Marg Whiteman is attending Albert College, Belleville.
Zella Cochrane is attending school at home.
Marion Saxon is completing some second year university subjects.
Elizabeth Hone is attending Normal School in London.
Catherine Gould is teaching piano and continuing her music with
Netta Stewart is back at Alma on the staff teaching music.
We hope that this information has in some way told you what
you wished to know about our last year Alma daughter ggadgates.
ve yn og en.
As we approach the end of the school year and graduation with
its attendant ceremonial and solemnity, perhaps the question upper-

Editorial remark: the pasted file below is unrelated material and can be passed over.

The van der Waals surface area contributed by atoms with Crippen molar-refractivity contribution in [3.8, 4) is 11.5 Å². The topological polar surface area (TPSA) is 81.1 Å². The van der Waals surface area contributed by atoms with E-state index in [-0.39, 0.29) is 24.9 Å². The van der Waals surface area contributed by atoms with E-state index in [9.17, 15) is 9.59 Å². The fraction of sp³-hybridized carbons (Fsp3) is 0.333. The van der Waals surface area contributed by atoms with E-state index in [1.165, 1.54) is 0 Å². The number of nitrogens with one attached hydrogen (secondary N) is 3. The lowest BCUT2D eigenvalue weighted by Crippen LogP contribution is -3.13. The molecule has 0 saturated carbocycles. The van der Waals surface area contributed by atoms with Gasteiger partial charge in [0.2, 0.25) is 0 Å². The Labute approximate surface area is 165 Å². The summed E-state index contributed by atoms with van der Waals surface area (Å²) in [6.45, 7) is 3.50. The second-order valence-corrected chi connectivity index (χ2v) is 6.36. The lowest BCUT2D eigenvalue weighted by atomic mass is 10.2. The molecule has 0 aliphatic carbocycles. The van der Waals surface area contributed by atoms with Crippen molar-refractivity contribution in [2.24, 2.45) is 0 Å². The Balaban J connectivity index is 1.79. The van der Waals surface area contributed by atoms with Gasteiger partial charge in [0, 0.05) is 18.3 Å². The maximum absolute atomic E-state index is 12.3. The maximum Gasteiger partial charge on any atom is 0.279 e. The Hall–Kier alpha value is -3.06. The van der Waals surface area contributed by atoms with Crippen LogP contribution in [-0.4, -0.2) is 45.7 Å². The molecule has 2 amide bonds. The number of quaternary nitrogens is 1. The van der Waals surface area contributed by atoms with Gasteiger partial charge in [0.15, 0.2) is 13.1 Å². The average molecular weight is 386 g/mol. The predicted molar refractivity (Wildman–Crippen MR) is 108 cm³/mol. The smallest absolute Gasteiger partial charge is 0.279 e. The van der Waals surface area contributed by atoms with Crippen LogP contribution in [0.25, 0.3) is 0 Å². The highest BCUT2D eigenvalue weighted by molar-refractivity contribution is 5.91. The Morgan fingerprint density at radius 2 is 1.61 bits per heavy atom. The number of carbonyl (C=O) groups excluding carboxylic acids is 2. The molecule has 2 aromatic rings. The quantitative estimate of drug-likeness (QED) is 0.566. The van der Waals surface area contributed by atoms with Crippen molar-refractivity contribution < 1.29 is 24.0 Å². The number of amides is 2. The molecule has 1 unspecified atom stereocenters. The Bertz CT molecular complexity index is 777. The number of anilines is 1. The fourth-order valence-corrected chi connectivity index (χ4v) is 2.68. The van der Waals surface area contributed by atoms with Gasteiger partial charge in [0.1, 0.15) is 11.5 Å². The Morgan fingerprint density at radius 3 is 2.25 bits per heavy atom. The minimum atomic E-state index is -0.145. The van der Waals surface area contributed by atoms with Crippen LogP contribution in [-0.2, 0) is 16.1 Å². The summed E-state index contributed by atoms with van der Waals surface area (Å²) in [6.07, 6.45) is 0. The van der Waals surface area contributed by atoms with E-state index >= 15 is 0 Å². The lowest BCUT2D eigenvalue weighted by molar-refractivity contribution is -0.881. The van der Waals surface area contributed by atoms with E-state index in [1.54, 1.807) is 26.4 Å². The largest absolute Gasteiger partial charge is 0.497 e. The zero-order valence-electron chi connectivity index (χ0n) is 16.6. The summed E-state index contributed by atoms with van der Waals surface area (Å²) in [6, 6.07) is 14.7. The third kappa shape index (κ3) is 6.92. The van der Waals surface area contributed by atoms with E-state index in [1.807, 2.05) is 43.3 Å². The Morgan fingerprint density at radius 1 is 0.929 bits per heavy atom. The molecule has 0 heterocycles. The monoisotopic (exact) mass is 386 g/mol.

most in our minds is this, HWhat has Alma College done for me?H
True enough we have learned certain skills and bits of know-
ledge, we have acquired certain attitudes of mind toward life as a
wholeg some of us have even earned the much coveted bits of paper
called diplomas. We have achieved the realization of our wildest
hopes in passing those nerve-racking examinations. But all these
skills, arts and diplomas mean comparatively little if they are un-
accompanied by an enrichment of our personalities.
During this year at Alma, we have had splendid opportunity for
study, healthy recreation, and good fellowship. Our lives have been
surrounded by beauty in nature, in art, in music, in literature, and,
more important than all these, in human nature. Most of us can read-
ily recall instances when our lives have been touched by the beauty
and radiance of the Christian personality of some member of the Fac-
But what of all this, unless we determine to continue in this